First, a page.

Wednesday 10 July 2013

Foxgloves: Mystery and Magic in an English Garden

The sight of foxgloves growing in an English country garden always make me think of murder - and I suspect the same is true for anyone who enjoys the odd Agatha Christie.

The classic whodunnit writer loved popping off her victims with poison and, although cyanide was her top toxic tipple, digitalin - from the foxglove's Latin name digitalis - was still a firm favourite.

As murder mystery lovers will also know, extracts from foxgloves were at one time commonly used to treat heart conditions but, unless the dose was exactly right, could prove deadly.

However harmful foxgloves might be to humans and animals, they are life-savers for honey bees. The long, bell-like flowers evolved to guide bees in to collect the nectar and pollen, and also provide a safe haven for small insects in bad weather. Not only are they sheltered in little purple sleeping bags, they know other animals are unlikely to take a nibble on the toxic plant.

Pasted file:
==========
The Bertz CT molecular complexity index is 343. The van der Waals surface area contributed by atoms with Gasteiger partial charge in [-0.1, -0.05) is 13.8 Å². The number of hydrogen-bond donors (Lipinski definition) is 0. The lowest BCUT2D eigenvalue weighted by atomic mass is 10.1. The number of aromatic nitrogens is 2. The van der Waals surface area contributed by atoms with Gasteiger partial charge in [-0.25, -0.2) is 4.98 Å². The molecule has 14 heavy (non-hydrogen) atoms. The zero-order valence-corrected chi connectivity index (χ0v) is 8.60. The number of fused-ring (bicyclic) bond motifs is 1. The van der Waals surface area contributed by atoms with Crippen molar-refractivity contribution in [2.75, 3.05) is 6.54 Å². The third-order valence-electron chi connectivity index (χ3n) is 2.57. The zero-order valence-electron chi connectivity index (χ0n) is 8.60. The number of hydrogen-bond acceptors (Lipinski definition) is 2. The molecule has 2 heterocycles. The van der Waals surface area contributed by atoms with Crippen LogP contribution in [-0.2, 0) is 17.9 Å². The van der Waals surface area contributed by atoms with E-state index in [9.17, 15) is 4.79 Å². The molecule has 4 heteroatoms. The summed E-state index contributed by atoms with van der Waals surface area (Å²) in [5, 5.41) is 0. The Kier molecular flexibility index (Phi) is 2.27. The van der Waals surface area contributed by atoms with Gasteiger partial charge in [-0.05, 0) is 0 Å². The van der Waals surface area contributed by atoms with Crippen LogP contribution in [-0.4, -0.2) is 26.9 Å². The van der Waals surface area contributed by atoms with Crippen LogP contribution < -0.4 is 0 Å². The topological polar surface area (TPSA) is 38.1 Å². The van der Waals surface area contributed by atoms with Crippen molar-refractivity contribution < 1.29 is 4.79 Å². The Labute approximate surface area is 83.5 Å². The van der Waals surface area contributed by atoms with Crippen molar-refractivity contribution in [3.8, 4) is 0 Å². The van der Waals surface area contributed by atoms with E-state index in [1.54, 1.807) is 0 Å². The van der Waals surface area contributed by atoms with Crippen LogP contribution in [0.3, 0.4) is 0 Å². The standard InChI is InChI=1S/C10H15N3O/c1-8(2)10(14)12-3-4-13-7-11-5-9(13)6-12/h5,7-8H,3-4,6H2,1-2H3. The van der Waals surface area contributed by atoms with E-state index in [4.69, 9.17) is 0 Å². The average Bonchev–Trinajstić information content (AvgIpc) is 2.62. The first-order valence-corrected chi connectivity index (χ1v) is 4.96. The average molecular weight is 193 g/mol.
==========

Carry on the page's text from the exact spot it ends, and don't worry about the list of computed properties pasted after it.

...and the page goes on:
Magically, foxgloves are a plant of protection according to Cunningham's Encyclopedia of Magical Herbs. Grow them in your garden to ward off unwanted influences.

Other names for foxgloves include Witches' Gloves, Dead Men's Bells and Fairy's Glove or Fairy Thimbles. According to superstitions, foxgloves are much loved by fairies, who use them as clothing - and according to some tales make magical gloves out of them that allow the wearer to sneak into human dwellings undetected. Apparently they even give these gloves to foxes to help them raid barns and chicken coops, and that is one of the suggestions behind the plant's name.

Cunningham's Encyclopedia of Magical Herbs.


Hilde said...

We've got lots of foxgloves at Westacre. Alex's mum used to love them. A couple are growing in the veg patch, but they are failing to ward off the unwanted influence of greedy slugs...

Badwitch said...

They don't deter slugs or snails in my garden either.

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